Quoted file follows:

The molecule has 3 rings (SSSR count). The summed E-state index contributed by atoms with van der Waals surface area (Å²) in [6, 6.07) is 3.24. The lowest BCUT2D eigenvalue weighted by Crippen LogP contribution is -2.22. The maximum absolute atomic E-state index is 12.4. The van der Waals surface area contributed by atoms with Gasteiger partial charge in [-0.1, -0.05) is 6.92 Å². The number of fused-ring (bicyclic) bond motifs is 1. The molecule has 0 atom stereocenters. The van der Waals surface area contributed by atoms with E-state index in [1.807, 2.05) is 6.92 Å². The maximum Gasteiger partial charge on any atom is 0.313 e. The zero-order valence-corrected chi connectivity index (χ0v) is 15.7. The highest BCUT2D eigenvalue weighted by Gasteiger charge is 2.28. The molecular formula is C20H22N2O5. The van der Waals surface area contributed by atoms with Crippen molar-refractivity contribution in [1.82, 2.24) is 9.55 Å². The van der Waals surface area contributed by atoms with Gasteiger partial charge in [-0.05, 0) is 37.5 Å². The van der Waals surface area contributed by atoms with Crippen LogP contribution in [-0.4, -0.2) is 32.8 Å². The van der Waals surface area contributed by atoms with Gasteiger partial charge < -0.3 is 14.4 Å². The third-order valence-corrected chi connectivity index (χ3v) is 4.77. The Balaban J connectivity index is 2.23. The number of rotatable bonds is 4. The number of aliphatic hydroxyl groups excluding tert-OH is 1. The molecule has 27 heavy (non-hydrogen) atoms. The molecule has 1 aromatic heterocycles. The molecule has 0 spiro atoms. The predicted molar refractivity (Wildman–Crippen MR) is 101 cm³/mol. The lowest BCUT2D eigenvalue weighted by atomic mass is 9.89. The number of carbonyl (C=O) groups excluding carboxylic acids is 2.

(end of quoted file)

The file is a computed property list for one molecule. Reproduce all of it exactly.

The molecule has 3 rings (SSSR count). The summed E-state index contributed by atoms with van der Waals surface area (Å²) in [6, 6.07) is 3.24. The lowest BCUT2D eigenvalue weighted by Crippen LogP contribution is -2.22. The maximum absolute atomic E-state index is 12.4. The van der Waals surface area contributed by atoms with Gasteiger partial charge in [-0.1, -0.05) is 6.92 Å². The number of fused-ring (bicyclic) bond motifs is 1. The molecule has 0 atom stereocenters. The van der Waals surface area contributed by atoms with E-state index in [1.807, 2.05) is 6.92 Å². The maximum Gasteiger partial charge on any atom is 0.313 e. The zero-order valence-corrected chi connectivity index (χ0v) is 15.7. The highest BCUT2D eigenvalue weighted by Gasteiger charge is 2.28. The molecular formula is C20H22N2O5. The van der Waals surface area contributed by atoms with Crippen molar-refractivity contribution in [1.82, 2.24) is 9.55 Å². The van der Waals surface area contributed by atoms with Gasteiger partial charge in [-0.05, 0) is 37.5 Å². The van der Waals surface area contributed by atoms with Crippen LogP contribution in [-0.4, -0.2) is 32.8 Å². The van der Waals surface area contributed by atoms with Gasteiger partial charge < -0.3 is 14.4 Å². The third-order valence-corrected chi connectivity index (χ3v) is 4.77. The Balaban J connectivity index is 2.23. The number of rotatable bonds is 4. The number of aliphatic hydroxyl groups excluding tert-OH is 1. The molecule has 27 heavy (non-hydrogen) atoms. The molecule has 1 aromatic heterocycles. The molecule has 0 spiro atoms. The predicted molar refractivity (Wildman–Crippen MR) is 101 cm³/mol. The lowest BCUT2D eigenvalue weighted by atomic mass is 9.89. The number of carbonyl (C=O) groups excluding carboxylic acids is 2.